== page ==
PBS 'Conservative' Contributor Brooks: If GOP's 'Whole Story' Is 'Economic Liberty, You’re Really Not Offering Much'

Supposedly conservative New York Times columnist David Brooks exposed more of his liberal stripes on Tuesday, telling the Republican Party it needs to rethink its core message. Appearing on PBS’s post-State of the Union coverage, Brooks said he was disappointed with the response delivered by Sen. Marco Rubio (R-Fla.) because it delivered the typical message of traditional conservative principles.

He continued:


"The Republican party has lost, as Mark [Shields] said earlier tonight, five out of the last six popular votes and five out of the last six elections. Really got thumped. Probably should have a new message."

It’s a bit of an exaggeration to say Republicans "really got thumped" in five of the last six presidential elections. At any rate, according to Brooks, those electoral losses are reason for the Republican party to move away from one of the core principles that has traditionally defined it: economic liberty. Brooks invoked the example of a struggling single mother as a potential voter:

 

"What are you offering her? You don't have to believe in big government to think there must be some positive thing that could help that young woman help her kid achieve some social mobility. If your whole story is economic liberty, you're really not offering much."

 

Apparently, liberty isn’t enough anymore. Some human beings are incapable of improving their own lives, so they need government to do it for them. In the liberal mind, if you’re not offering a government solution to a problem, then you’re not offering much. Brooks is suggesting that Republicans need to change their message by embracing bigger government – in other words, by becoming more like Democrats.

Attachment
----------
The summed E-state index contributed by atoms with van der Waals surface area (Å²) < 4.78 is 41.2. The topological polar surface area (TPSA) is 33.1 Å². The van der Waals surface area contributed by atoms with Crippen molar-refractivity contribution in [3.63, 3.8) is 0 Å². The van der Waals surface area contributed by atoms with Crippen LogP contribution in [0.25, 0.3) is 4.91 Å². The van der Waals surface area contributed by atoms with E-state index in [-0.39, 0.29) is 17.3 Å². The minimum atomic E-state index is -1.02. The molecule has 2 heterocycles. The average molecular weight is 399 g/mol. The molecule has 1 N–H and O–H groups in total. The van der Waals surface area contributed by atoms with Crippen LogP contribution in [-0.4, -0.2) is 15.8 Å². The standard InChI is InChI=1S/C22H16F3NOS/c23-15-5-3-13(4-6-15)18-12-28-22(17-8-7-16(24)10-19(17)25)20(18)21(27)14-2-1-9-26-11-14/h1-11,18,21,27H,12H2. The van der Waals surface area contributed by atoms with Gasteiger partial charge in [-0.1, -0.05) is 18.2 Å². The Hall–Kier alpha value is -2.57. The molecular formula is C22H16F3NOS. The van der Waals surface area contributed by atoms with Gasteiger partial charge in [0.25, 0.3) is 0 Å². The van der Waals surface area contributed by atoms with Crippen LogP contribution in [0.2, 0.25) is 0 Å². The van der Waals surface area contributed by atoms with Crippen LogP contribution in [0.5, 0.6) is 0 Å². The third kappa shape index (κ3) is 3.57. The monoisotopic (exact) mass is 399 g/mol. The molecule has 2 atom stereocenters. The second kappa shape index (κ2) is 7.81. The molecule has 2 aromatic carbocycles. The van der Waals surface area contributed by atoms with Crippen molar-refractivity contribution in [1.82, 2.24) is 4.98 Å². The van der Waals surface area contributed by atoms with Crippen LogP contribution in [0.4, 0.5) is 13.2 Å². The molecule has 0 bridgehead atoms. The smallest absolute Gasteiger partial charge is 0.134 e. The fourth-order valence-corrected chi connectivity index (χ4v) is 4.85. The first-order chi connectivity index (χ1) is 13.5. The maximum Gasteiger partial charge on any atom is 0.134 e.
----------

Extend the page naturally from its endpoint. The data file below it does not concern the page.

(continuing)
Brooks might want to consider this: maybe it’s not the message of economic liberty that is responsible for recent Republican losses in presidential elections. Maybe it’s the fact that the liberal media influence voters by constantly trashing Republicans while cheering on Democrats who advocate a greater role for government.

Below is a transcript of the segment:

JUDY WOODRUFF: David Brooks – Marco Rubio, rising star in the Republican party? Did he live up to his billing tonight?

DAVID BROOKS: Well, he is the rising star. He's the only hope, some people say. He is, I’d say, the most impressive of the young people who will be running for the nomination and I think already is running from what we just saw in the last ten minutes. I thought he delivered it effectively as you can these things. I thought he was energetic. I liked his line that if you're for keeping Medicare the way it is you're in favor of bankrupting. Nonetheless I have to say on substance, I was disappointed by the speech. The Republican party has lost, as Mark said earlier tonight, five out of the last six popular votes and five out of the last six elections. Really got thumped. Probably should have a new message. And they're doing a lot of rethinking, but none of it was evident in this speech. He ended with the [?] on the mother, maybe the single mom looking into her child's eyes. What are you offering her? You don't have to believe in big government to think there must be some positive thing that could help that young woman help her kid achieve some social mobility. If your whole story is economic liberty, you're really not offering much. And I didn't see much rethinking in this speech. It could have been given by any Republican in the last 20 years.

Paul Bremmer
Paul Bremmer is a Media Research Center News Analysis Division intern.